Having said that, I wonder if French people consider themselves blessed with sufficient olfactory choices. Firstly, most of their shops carry the same stock. There are minor exceptions, of course: for instance, only one establishment I entered stocked Vetiver Extreme; only one had the parfum of Poison; only one had a Serge Lutens stand... and so on. That's what makes it worthwhile popping into more than one shop, but essentially, all their stock is the same. Secondly, there don't seem to be any independent perfumeries left any more. I may be wrong: perhaps they're still there, but they've just moved away from tourist haunts. That's certainly what seems to have happened with the traiteurs: about a decade ago, most of them were smack in the middle of town; now, you're obliged to hunt them out. And thirdly, no-one seems to sell niche brands. Where do French people go when they want to sample something by Frederic Malle, Montale or Amouage? Even Comme Des Garçons couldn't be found anywhere, and they're not exactly niche. Are French fragrance fans bemoaning what they might perceive to be the poor state of the retail perfume market or do they look upon their shops with the same glee and excitement experienced by a visitor who's sailed across the Channel? Do French people complain about all the most interesting stock being concentrated in Paris, in the same way that Brits might complain about the dominance of London? Has Sephora reduced everything to the lowest common denominator?

I would genuinely appreciate any comments from readers with a more intimate knowledge of France, as I would love to know the answers to my questions... although regardless of what those answers may be, I'd still return to any French town at the drop of a hat.

Thursday, 3 June 2010

Food And Fragrance

Whilst going through my files today, I encountered the very first perfume formula I put together, which - in my naive way - I thought smelled pretty good, until someone came along and told me about a group of nice people who call themselves IFRA and how much they dislike oakmoss...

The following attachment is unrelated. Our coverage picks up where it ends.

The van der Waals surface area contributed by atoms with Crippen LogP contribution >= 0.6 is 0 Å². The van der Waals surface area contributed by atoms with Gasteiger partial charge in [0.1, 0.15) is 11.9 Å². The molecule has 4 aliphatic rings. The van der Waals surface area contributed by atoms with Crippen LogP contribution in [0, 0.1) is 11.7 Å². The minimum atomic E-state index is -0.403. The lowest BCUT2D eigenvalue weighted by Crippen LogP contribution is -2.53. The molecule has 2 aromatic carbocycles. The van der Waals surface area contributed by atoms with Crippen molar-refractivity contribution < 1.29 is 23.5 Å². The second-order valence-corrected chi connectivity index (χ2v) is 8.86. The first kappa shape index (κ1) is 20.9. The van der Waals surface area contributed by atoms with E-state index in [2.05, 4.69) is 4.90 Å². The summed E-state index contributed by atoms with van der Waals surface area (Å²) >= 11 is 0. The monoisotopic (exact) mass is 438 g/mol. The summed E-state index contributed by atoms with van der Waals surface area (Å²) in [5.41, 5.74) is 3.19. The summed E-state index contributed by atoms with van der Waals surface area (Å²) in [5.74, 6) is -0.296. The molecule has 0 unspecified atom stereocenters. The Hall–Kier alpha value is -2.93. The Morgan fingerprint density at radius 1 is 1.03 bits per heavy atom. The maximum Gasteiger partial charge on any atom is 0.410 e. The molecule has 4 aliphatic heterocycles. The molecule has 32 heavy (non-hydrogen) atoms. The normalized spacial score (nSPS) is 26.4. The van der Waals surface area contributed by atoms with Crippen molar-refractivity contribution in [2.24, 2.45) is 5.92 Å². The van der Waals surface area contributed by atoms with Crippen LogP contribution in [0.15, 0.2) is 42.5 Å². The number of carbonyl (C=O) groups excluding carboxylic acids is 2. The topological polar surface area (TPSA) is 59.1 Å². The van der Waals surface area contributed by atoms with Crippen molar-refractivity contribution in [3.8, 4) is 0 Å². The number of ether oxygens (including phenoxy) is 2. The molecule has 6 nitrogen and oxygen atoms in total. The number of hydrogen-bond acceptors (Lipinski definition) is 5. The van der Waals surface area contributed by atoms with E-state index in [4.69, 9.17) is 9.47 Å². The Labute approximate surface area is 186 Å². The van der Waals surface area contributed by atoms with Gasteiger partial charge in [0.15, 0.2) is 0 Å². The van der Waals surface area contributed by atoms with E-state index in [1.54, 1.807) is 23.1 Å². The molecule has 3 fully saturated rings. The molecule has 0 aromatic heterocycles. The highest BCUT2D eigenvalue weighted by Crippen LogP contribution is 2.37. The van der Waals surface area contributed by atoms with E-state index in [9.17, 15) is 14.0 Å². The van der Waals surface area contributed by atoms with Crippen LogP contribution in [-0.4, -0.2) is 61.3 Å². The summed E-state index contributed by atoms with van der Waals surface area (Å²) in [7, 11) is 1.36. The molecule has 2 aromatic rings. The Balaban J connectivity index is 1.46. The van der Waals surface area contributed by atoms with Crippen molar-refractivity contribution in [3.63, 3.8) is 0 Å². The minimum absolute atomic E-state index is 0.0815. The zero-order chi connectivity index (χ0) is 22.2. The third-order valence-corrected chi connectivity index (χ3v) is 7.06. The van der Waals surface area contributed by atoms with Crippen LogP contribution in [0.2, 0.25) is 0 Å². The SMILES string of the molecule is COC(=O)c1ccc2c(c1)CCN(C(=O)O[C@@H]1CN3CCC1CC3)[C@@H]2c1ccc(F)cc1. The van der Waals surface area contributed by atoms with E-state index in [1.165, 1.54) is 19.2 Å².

Although there's no way the formula can ever enter a public setting, I wonder if it might be worth revisiting. I've now got a bottle of a substance that is considered a fairly decent oakmoss substitute, so perhaps the bare bones of Persolaise #1 could be used as inspiration for something better suited to the demands of the big, bad, allergic world.

There won't be any formulating this weekend, though, because I will hopefully be enjoying the delights of northern France for a couple of days, which, needless to say, will entail popping into as many perfumeries as Mrs Spouse will allow. And as food and fragrance are vital aspects of French culture, I thought I'd leave you with this link to a short, entertaining video in which the perfume critic Chandler Burr organises an 'olfactory meal' at the Four Seasons restaurant.

By the way, I should just mention that if you're on the lookout for a perfume-related book, I recommend Burr's The Emperor Of Scent and The Perfect Scent. The former tells the story of Luca Turin's attempts to get the scientific establishment to consider the merits of his theory of smell; the latter is a detailed description of the creation of Hermès' Un Jardin Sur Le Nil and Sarah Jessica Parker's Lovely. Both of them are thoroughly good reads.

Finally, I should thank Andy Tauer for pointing me in the direction of the above video clip.

Tuesday, 1 June 2010


Related Posts Plugin for WordPress, Blogger...